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Ford Focus RS inspires hooliganism


Drift Mode! Yes, it sounds so irresponsible that it is actually cool, as could be heard from the cheers from car guards and taxi drivers while I was going around and around in the mall parking lot, which I had arranged to be empty for the safety of all involved of course.

It was at this point where the spectators watching from a distance started running around as if their favourite soccer team had just scored the winning goal in a cup final.  I aimed for the exit and left the lot, it is safe to say that the Ford Focus RS definitely inspires the hooligan in me.

The Ford Focus RS is the latest hyper hatch to join the party along with the Mercedes-AMG A45, the Audi RS3, Volkswagen Golf R and even the Audi S3. Now if you turn back time just for a few years you would recall that there was a Focus with an RS badge on it. It was one of the first hatchbacks to develop over 200kW from its 2.5-litre turbocharged engine and sending it all to the front wheels.

For this latest model though much has changed, for starters this new model develops 257kW and 440Nm which reaches the road via an all-wheel drive system. You see, with the amount of power that these cars are making it makes logical sense to utilize AWD. In doing so the Ford has moved into a new kind of fight club where snarling Germans battle it out.

So does this Ford have what it takes to tango with the best of the rest? Well for starters it has some visual appeal. Up front the Focus RS features a rather aggressive nose which should at least intimidate the competition. I do like the large grille and mean looking headlights.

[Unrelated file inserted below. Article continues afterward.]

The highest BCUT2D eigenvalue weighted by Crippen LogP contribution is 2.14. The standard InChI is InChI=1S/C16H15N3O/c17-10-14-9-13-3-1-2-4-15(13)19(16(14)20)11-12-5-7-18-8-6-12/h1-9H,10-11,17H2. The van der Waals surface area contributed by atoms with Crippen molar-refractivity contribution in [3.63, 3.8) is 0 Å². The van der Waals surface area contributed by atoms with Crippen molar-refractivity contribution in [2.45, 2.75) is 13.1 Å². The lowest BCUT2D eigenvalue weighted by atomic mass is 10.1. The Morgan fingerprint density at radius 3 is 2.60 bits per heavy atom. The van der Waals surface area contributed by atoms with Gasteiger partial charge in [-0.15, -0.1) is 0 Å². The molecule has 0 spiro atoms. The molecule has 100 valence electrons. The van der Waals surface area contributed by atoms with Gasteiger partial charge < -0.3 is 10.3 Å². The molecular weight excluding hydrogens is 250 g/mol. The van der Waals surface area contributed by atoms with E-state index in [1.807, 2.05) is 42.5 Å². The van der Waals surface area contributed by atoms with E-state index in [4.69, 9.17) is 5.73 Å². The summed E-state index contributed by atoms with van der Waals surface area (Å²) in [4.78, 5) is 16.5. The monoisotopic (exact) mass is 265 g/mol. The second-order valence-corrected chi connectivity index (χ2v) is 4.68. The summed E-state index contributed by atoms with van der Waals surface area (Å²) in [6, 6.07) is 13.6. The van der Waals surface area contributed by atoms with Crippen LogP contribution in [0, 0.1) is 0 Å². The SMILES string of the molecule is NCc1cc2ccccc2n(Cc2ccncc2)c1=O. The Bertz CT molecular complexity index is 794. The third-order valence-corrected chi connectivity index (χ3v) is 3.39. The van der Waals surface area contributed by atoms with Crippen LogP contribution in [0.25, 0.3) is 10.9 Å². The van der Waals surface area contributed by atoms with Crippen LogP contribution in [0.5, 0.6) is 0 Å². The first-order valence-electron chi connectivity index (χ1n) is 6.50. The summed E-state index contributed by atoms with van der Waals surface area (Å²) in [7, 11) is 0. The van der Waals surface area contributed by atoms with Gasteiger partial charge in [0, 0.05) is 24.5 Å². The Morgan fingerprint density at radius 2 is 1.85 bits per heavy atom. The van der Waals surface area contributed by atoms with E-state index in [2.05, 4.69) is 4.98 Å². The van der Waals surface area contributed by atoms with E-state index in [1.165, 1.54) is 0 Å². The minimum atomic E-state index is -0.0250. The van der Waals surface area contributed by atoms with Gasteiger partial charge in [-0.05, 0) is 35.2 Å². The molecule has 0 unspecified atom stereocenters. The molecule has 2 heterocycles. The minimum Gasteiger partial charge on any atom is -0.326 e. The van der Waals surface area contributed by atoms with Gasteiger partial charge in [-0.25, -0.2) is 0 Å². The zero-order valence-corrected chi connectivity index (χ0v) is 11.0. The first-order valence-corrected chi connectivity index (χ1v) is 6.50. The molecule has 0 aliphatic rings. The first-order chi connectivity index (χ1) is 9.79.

From the side the wheels grab your attention with as much grip as they grab the road. Behind the many spokes are blue Brembo brake callipers which are, in a word; potent. At the back though Ford has kept the two large tailpipes which protrude from either end of the bumper. There is also a rather large wing with will reassure the people that you pass that they stand no chance.

Visually the car looks as good as it should. It looks like a hooligan, it sounds like one sure does go like one. However it’s not all fun and games as I discovered when I got into the car for the first time.

My test car featured some sporty Recaro seats which look fantastic however they are not height adjustable. I can live with that because the driving position is perfect, for me at least. As for the interior finishes, well it’s not as well put together as that of its German counterparts. The dashboard layout is much like that of the Focus ST, it looks good and the Ford SYNC system offers many wondrous features if you have the time to figure it out.

There is a button, near the manual 6-speed gear lever that says 'Mode' on it. This is a nice button, on of my favorite buttons in fact. I really enjoyed pushing it because it would take the car out of 'Normal' mode into 'Sport', 'Track' Mode or the infamous 'Drift' mode which was co-developed by Gymkhana legend Ken Block. I found myself driving in Tack Mode as this opens up the valves in the pipes to unleash a deep and sinister burble. It also sharpens up the throttle and stiffens-up the suspension, which I will admit, does make it uncomfortable, to say the least.

As for the performance, well its 2.0-litre four cylinder turbocharged engine develops 257kW/440Nm with a 30Nm overboost function. Off the line the Focus RS will hit 100km/h in about 4.7 seconds, which means that with the use of a brutal launch control function the Focus RS will happily out launch a Golf R DSG, which I tested first hand.

As a performance package the Ford Focus RS is a hooligan, it inspires you to drive it hard and have fun. It really does deliver on the performance driving aspects as well, however as a daily driver I just couldn’t live with it. It has a thirst that will shame many a car with double the cylinders. Granted, I was honing it for most of the time, but when I took it easy I couldn’t get it under 10litres/100km.

That said, this car is not the kind of car where owners care about the fuel consumption and neither would the happy hooligans behind the wheel.

Article written by Justin Jacobs
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